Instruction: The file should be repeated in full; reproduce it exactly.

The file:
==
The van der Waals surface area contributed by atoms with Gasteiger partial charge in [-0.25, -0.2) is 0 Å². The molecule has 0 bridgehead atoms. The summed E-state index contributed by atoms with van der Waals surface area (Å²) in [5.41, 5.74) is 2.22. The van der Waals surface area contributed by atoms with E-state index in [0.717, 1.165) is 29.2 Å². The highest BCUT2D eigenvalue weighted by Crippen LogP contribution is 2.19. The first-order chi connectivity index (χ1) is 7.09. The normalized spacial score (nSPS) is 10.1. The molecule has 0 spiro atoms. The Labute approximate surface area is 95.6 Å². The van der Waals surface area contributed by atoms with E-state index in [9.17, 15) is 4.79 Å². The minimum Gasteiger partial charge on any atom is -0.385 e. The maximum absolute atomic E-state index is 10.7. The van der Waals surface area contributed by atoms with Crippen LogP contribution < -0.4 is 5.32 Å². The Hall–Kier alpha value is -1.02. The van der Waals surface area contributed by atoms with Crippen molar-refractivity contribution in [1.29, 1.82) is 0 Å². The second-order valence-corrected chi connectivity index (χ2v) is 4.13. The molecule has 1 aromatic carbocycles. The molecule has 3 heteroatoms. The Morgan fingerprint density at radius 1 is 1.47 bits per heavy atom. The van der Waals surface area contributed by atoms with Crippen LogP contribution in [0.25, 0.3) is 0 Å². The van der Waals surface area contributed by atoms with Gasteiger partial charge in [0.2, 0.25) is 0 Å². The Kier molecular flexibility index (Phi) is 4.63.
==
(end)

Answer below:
The van der Waals surface area contributed by atoms with Gasteiger partial charge in [-0.25, -0.2) is 0 Å². The molecule has 0 bridgehead atoms. The summed E-state index contributed by atoms with van der Waals surface area (Å²) in [5.41, 5.74) is 2.22. The van der Waals surface area contributed by atoms with E-state index in [0.717, 1.165) is 29.2 Å². The highest BCUT2D eigenvalue weighted by Crippen LogP contribution is 2.19. The first-order chi connectivity index (χ1) is 7.09. The normalized spacial score (nSPS) is 10.1. The molecule has 0 spiro atoms. The Labute approximate surface area is 95.6 Å². The van der Waals surface area contributed by atoms with E-state index in [9.17, 15) is 4.79 Å². The minimum Gasteiger partial charge on any atom is -0.385 e. The maximum absolute atomic E-state index is 10.7. The van der Waals surface area contributed by atoms with Crippen LogP contribution < -0.4 is 5.32 Å². The Hall–Kier alpha value is -1.02. The van der Waals surface area contributed by atoms with Crippen molar-refractivity contribution in [1.29, 1.82) is 0 Å². The second-order valence-corrected chi connectivity index (χ2v) is 4.13. The molecule has 1 aromatic carbocycles. The molecule has 3 heteroatoms. The Morgan fingerprint density at radius 1 is 1.47 bits per heavy atom. The van der Waals surface area contributed by atoms with Crippen LogP contribution in [0.25, 0.3) is 0 Å². The van der Waals surface area contributed by atoms with Gasteiger partial charge in [0.2, 0.25) is 0 Å². The Kier molecular flexibility index (Phi) is 4.63.